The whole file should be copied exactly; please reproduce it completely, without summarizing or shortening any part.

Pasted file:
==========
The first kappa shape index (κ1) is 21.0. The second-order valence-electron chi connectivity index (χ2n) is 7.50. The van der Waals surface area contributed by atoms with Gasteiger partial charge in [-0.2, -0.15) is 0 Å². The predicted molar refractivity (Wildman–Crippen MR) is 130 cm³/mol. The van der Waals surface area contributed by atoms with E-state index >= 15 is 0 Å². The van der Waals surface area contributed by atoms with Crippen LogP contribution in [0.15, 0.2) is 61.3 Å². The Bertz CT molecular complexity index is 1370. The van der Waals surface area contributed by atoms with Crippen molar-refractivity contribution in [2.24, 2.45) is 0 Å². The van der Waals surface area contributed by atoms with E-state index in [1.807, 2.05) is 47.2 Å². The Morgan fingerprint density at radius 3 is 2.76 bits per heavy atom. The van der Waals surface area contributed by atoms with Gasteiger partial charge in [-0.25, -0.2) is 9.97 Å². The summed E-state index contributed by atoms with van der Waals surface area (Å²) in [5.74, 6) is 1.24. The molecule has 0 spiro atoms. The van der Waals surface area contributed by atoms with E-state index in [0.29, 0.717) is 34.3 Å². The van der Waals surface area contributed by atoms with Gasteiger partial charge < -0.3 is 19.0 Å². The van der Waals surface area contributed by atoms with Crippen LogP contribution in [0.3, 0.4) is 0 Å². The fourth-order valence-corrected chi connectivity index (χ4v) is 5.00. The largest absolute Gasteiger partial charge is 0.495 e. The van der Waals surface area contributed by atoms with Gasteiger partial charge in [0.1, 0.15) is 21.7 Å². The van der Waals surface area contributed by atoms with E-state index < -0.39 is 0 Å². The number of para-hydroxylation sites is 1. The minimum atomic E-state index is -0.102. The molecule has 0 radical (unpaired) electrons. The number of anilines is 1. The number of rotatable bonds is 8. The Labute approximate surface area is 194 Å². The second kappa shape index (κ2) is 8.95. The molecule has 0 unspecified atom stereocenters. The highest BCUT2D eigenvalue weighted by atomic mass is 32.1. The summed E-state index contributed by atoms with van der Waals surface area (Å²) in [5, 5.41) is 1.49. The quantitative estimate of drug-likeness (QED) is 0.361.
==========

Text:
The first kappa shape index (κ1) is 21.0. The second-order valence-electron chi connectivity index (χ2n) is 7.50. The van der Waals surface area contributed by atoms with Gasteiger partial charge in [-0.2, -0.15) is 0 Å². The predicted molar refractivity (Wildman–Crippen MR) is 130 cm³/mol. The van der Waals surface area contributed by atoms with E-state index >= 15 is 0 Å². The van der Waals surface area contributed by atoms with Crippen LogP contribution in [0.15, 0.2) is 61.3 Å². The Bertz CT molecular complexity index is 1370. The van der Waals surface area contributed by atoms with Crippen molar-refractivity contribution in [2.24, 2.45) is 0 Å². The van der Waals surface area contributed by atoms with E-state index in [1.807, 2.05) is 47.2 Å². The Morgan fingerprint density at radius 3 is 2.76 bits per heavy atom. The van der Waals surface area contributed by atoms with Gasteiger partial charge in [-0.25, -0.2) is 9.97 Å². The summed E-state index contributed by atoms with van der Waals surface area (Å²) in [5.74, 6) is 1.24. The molecule has 0 spiro atoms. The van der Waals surface area contributed by atoms with E-state index in [0.29, 0.717) is 34.3 Å². The van der Waals surface area contributed by atoms with Gasteiger partial charge < -0.3 is 19.0 Å². The van der Waals surface area contributed by atoms with Crippen LogP contribution in [0.3, 0.4) is 0 Å². The fourth-order valence-corrected chi connectivity index (χ4v) is 5.00. The largest absolute Gasteiger partial charge is 0.495 e. The van der Waals surface area contributed by atoms with Gasteiger partial charge in [0.1, 0.15) is 21.7 Å². The van der Waals surface area contributed by atoms with E-state index < -0.39 is 0 Å². The number of para-hydroxylation sites is 1. The minimum atomic E-state index is -0.102. The molecule has 0 radical (unpaired) electrons. The number of anilines is 1. The number of rotatable bonds is 8. The Labute approximate surface area is 194 Å². The second kappa shape index (κ2) is 8.95. The molecule has 0 unspecified atom stereocenters. The highest BCUT2D eigenvalue weighted by atomic mass is 32.1. The summed E-state index contributed by atoms with van der Waals surface area (Å²) in [5, 5.41) is 1.49. The quantitative estimate of drug-likeness (QED) is 0.361.